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The Highlights From Sanders' And Clinton's Heated Milwaukee Debate

By aaroncynic in News on Feb 12, 2016 4:24PM

Democratic presidential candidates Senator Bernie Sanders and Hillary Clinton at the debate in Milwaukee. Photo by Win McNamee/Getty Images.
Democratic presidential nominee contenders Hillary Clinton and Bernie Sanders met in Milwaukee Thursday night for another heated debate in what’s become a close primary race. The two sparred on some familiar issues like health care, economics and the influence of money in politics, but also spent more time than usual discussing the historical nuances of American foreign policy as well as the legacy of President Barack Obama.

Clinton, the establishment favorite, has had a contentious competition with Sanders in the two weeks, with a near tie for votes at the Iowa caucuses and a loss in New Hampshire. Both campaigns now head to compete for votes in more diverse states such as South Carolina.

Clinton sought to paint herself as the more experienced of the two, leaning heavily on times she advised President Obama on issues, and pointing out criticisms Sanders has made of him.

“Senator Sanders said that President Obama failed the presidential leadership test,” said Clinton. “And this is not the first time that he has criticized President Obama. In the past he has called him weak. He has called him a disappointment.” She later added this was the “kind of criticism that we've heard from Senator Sanders about our president I expect from Republican.”

“Madame Secretary, that is a low blow,” responded Sanders.

While certainly far from the most substantive discussion in the debate, the exchange shows both contenders will end up spending plenty of time attempting to show who can best hold up the president’s legacy, should they succeed him. On that front, Clinton turned to a familiar talking point, saying a Sanders presidency would force the country to “start all over again” in making health care affordable for Americans, and claiming ownership of the Affordable Care Act.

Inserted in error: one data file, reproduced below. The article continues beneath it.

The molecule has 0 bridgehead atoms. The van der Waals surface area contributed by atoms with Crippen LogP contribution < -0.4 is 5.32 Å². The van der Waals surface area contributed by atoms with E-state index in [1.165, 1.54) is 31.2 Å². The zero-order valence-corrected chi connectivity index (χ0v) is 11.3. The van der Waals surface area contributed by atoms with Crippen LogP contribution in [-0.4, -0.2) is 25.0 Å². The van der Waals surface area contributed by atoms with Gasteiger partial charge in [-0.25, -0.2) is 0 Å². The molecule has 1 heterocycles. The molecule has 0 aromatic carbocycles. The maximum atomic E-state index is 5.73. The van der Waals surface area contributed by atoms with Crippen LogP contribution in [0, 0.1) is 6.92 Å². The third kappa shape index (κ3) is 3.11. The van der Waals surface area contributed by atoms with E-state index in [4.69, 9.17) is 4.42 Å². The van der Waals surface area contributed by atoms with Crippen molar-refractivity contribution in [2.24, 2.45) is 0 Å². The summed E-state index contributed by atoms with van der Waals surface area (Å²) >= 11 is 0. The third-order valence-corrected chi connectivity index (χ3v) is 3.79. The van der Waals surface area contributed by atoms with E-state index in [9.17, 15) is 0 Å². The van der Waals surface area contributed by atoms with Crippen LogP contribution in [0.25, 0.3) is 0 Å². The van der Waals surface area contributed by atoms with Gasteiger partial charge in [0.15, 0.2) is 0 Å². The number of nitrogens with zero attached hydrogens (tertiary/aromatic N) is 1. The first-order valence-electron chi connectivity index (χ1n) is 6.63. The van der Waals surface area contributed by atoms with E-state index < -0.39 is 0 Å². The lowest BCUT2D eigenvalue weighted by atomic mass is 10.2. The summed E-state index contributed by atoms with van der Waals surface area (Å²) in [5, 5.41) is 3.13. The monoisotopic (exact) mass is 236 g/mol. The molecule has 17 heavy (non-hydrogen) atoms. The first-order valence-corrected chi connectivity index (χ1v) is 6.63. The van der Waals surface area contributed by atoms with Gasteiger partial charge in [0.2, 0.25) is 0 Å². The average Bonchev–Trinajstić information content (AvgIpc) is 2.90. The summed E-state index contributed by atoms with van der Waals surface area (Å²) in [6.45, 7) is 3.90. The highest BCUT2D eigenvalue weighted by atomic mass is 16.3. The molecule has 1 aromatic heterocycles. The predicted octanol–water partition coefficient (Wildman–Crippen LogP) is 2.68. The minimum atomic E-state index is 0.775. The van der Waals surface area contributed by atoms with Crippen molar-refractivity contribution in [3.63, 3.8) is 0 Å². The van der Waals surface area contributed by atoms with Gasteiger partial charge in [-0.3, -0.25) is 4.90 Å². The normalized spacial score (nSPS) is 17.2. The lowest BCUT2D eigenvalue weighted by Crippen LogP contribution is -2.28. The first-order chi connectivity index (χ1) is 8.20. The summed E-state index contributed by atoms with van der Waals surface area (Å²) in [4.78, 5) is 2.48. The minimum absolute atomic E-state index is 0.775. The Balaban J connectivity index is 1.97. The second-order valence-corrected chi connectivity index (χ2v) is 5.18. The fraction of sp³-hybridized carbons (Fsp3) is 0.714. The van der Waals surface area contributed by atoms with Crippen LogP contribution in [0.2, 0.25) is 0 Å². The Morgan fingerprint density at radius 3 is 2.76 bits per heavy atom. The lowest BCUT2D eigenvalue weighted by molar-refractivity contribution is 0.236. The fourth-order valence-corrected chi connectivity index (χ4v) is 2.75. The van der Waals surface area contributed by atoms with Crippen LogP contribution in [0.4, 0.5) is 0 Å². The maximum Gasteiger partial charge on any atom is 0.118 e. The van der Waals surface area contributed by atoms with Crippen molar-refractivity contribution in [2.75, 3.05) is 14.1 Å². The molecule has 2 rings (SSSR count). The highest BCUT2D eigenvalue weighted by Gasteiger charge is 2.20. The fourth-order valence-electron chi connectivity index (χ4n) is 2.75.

“ You know, before it was called Obamacare, it was called Hillarycare,” she said. And despite taking in heaps of money in campaign donations from both the insurance and pharmecutical industries, she added “I took on the drug companies and I took on the insurance companies to try to get us universal health care coverage.”

On the issue of campaign donations, a typically strong talking point for Sanders given his reliance on small donors and refusal to take money from Wall Street or large corporate donors, Clinton attempted to downplay the idea that big money from banks would have big influence, leaning on Obama.

“I debated then Senator Obama numerous times on stages like this, and he was the recipient of the largest number of Wall Street donations of anybody running on the Democratic side ever,” said Clinton. “When it mattered, he stood up and took on Wall Street.”

The Vermont senator, who has made taking on money in politics the central issue of his campaign, scoffed at this:

“Let's not insult the intelligence of the American people. People aren't dumb. Why in God's name does Wall Street make huge campaign contributions? I guess just for the fun of it; they want to throw money around.”
On foreign policy, an area where the former Secretary of State tends to dominate, both candidates gave history lessons. Clinton countered Sanders’ familiar talking point of voting against the war in Iraq by pointing out his votes in favor of “regime change resolutions” in both Iraq in 1998 and Libya. In a bold counter move, Sanders criticized Clinton for her relationship with Henry Kissinger. Calling him one of the “most destructive secretaries of state in modern history” because of his actions in Cambodia that lead to the slaughter of 3 million people, Sanders said:
“I am proud to say that Henry Kissinger is not my friend. I will not take advice from Henry Kissinger.”

Meanwhile, outside Helene Zelazo Center for the Performing Arts at the University of Wisconsin-Milwaukee where the debate was held, hundreds of demonstrators, many allied with the Fight For 15 movement, converged. Kyesha Lee, a Milwaukee McDonald's worker, told the Wisconsin Gazette:

"I never thought my voice could make a difference. The fight for $15 has shown me that’s not true."

Sanders supports a $15 an hour minimum wage, while Clinton supports $12.